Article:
Follow Glen Scrivener at his blog Christ the Truth, and on Twitter @glenscrivener
This book is an odd one. The premise is very specific, but the application and utility of this book cannot be understated.
“Unapologetic Apologetics” is a book of essays on apologetics that was borne out of discussion between a variety of former students at Princeton Theological Seminary. The story, at least to this part-time theology nerd, is quite interesting. The Seminary used to be powerful, biblical, and ran modules on apologetics. Eventually, they stopped. This story is told in one of the essays in this book, which as a story provides a stark warning to those of us who love study, love our institutions, and desire that Jesus be made famous even by people whose names end in “BA (Hons), MA, PhD, M. Div” and so on. This book seeks to begin to equip us to do so – I think it succeeds.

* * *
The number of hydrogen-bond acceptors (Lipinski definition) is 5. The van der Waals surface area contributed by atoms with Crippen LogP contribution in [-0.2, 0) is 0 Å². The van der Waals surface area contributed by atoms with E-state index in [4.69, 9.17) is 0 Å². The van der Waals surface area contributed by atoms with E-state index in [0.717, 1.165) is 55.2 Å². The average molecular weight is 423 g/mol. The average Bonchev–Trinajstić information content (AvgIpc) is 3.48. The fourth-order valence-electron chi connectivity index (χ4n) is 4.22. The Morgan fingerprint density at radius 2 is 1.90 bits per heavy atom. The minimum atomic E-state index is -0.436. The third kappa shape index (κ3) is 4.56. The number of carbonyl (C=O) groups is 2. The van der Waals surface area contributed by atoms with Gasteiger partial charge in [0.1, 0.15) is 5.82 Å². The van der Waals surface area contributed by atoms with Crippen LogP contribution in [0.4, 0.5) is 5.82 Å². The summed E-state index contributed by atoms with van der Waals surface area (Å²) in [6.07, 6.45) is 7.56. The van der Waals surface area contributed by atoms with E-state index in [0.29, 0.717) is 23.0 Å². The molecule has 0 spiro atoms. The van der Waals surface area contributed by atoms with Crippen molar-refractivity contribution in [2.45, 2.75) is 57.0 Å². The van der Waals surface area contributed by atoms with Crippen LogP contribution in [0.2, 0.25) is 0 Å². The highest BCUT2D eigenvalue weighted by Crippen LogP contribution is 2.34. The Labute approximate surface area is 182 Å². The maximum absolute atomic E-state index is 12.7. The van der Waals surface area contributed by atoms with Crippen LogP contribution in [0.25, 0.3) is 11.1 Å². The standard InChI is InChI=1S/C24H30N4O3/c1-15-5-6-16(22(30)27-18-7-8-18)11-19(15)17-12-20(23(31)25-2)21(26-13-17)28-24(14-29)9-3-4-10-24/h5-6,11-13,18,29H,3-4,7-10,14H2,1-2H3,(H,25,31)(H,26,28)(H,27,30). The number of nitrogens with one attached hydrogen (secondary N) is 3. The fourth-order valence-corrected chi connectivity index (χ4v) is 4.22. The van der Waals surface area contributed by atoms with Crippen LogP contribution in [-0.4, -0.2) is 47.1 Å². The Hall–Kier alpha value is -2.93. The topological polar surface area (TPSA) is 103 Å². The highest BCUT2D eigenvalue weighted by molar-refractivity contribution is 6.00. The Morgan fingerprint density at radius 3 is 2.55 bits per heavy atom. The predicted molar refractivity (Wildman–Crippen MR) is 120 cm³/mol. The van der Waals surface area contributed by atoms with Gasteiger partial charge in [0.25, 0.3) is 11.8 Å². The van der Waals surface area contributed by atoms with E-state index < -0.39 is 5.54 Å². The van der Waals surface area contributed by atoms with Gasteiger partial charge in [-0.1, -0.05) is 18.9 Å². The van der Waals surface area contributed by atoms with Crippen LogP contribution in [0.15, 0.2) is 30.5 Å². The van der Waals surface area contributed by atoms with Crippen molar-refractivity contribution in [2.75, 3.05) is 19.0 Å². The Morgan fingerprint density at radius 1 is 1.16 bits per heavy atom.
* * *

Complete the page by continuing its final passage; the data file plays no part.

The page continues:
As a tool for apologetics, this is a useful one. Think of it as a swiss-army knife; it’s not perfect for any particular job, but it will get you started. The essays in this book are all written by serious brains, and reflect genuine and sustained engagement with the ideas that are discussed. And the range of ideas is pretty broad! Theology and Religious Studies students need to be jacks of all trades, at least at undergraduate level. Curveballs can fly in from all sorts of directions, and so a broad understanding of a range of key discussions is very helpful. “Unapologetic Apologetics” provides a fantastic starting point for lots of those discussions!